WASHINGTON – Today AOL, Apple, Facebook, Google, LinkedIn, Microsoft, Twitter and Yahoo joined together to propose principles for reforming government surveillance laws and practices. The companies also urged the President and the United States Congress to take the lead on reform with an open letter that reads:

Dear Mr. President and Members of Congress,

We understand that governments have a duty to protect their citizens. But this summer’s revelations highlighted the urgent need to reform government surveillance practices worldwide. The balance in many countries has tipped too far in favor of the state and away from the rights of the individual–rights that are enshrined in our Constitution. This undermines the freedoms we all cherish. It’s time for change.

For our part, we are focused on keeping users’ data secure­­–deploying the latest encryption technology to prevent unauthorized surveillance on our networks, and by pushing back on government requests to ensure that they are legal and reasonable in scope.

We urge the US to take the lead and make reforms that ensure that government surveillance efforts are clearly restricted by law, proportionate to the risks, transparent and subject to independent oversight. To see the full set of principles we support, visit www.reformgovernmentsurveillance.com.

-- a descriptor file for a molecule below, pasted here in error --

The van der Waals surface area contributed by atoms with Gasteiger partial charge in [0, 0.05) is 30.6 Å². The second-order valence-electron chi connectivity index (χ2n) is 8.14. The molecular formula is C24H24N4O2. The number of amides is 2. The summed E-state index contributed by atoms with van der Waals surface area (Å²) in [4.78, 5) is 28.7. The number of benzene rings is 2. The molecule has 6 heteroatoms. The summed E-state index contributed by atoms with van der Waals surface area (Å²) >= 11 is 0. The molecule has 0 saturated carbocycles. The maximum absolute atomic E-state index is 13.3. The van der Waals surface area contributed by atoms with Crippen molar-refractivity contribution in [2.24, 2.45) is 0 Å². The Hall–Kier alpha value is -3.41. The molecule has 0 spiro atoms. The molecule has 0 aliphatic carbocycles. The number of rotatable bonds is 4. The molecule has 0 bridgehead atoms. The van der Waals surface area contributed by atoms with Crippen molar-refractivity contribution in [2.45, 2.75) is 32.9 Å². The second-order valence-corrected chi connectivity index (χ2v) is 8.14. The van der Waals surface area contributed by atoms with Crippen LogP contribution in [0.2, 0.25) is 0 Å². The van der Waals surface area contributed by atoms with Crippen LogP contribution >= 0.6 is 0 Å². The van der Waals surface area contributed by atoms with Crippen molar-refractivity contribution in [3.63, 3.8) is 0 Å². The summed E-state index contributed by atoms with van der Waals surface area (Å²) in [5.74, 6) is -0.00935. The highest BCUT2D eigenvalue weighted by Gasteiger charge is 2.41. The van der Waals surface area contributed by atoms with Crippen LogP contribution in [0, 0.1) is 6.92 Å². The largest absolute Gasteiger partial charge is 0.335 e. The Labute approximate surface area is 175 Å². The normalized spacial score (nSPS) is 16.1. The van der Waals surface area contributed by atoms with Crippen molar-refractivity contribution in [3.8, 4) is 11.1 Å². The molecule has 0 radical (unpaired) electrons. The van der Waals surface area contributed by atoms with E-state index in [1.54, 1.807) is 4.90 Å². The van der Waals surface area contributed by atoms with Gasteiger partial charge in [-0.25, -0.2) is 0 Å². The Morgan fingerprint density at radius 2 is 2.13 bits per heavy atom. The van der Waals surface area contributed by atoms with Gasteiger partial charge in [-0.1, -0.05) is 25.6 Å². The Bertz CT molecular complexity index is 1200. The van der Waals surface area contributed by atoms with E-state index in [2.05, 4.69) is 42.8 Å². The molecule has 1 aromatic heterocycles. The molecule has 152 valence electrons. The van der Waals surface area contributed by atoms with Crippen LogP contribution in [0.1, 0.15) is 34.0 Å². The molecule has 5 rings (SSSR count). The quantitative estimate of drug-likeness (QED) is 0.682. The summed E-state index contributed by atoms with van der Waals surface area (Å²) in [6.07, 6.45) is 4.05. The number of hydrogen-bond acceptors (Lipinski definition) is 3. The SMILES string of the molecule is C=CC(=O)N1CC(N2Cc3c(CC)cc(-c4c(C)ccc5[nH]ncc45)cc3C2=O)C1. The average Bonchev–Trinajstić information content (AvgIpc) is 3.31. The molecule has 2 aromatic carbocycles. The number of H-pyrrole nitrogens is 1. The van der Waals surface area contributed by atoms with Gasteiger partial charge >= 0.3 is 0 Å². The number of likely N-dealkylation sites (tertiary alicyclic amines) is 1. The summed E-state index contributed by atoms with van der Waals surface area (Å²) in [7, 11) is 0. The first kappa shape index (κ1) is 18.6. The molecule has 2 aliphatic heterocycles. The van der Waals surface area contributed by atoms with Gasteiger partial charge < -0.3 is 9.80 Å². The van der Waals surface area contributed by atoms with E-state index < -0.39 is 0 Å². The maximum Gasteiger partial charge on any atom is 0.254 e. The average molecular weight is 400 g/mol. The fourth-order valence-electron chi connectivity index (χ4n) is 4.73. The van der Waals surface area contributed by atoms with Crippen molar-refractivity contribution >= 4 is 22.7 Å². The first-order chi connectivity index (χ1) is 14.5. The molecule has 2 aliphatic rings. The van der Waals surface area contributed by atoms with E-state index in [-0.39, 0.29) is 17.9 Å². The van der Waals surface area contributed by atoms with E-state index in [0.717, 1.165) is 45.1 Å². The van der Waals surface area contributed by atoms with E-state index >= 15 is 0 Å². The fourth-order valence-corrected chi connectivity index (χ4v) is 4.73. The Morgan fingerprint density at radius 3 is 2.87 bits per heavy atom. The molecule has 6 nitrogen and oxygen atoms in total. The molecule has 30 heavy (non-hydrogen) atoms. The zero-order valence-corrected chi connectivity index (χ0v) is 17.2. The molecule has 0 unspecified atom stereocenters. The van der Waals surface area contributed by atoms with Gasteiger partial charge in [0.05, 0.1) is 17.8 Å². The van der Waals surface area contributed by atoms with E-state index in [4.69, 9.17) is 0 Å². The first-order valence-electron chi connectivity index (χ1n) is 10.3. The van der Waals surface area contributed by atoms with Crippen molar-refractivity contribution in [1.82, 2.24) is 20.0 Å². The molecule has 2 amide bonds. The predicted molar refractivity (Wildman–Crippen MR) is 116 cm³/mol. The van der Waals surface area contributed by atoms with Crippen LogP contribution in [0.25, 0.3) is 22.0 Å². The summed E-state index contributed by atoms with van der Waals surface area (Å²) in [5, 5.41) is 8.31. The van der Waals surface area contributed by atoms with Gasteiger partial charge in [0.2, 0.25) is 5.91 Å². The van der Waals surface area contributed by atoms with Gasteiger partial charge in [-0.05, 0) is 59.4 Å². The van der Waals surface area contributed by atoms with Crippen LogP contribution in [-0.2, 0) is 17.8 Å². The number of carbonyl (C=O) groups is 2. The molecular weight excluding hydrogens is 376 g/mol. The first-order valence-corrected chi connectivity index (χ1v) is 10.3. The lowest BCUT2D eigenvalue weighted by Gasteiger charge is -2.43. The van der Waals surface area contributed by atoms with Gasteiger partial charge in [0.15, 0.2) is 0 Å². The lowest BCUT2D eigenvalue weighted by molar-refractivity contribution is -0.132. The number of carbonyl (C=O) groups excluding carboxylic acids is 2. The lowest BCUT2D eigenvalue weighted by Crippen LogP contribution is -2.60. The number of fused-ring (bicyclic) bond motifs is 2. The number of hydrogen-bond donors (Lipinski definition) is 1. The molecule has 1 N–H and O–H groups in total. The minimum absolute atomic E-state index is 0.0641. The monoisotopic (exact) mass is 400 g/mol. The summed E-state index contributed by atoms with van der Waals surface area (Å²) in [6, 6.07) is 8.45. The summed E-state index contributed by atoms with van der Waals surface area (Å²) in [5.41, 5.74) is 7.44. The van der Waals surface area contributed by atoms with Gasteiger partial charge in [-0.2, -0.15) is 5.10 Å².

AOL Apple  Facebook  Google  LinkedIn  Microsoft Twitter  Yahoo

Mark Zuckerberg, CEO, and head kahuna of Facebook said that “Reports about government surveillance have shown there is a real need for greater disclosure and new limits on how governments collect information. The U.S. Government should take this opportunity to lead this reform effort and make things right.” ­

While world wide privacy fears are at an all time high it is refreshing to see these companies join forces on behalf of their users.

Microsoft VP Brad Smith joined in and pointed fingers straight at government “People won’t use technology they don’t trust.”­­he said” Governments have put this trust at risk, and governments need to help restore it.”

Who knows what change if any the letter will make, but it can’t be a bad thing to have all these large voices fighting together for the privacy of the internet.



Loading Facebook Comments ...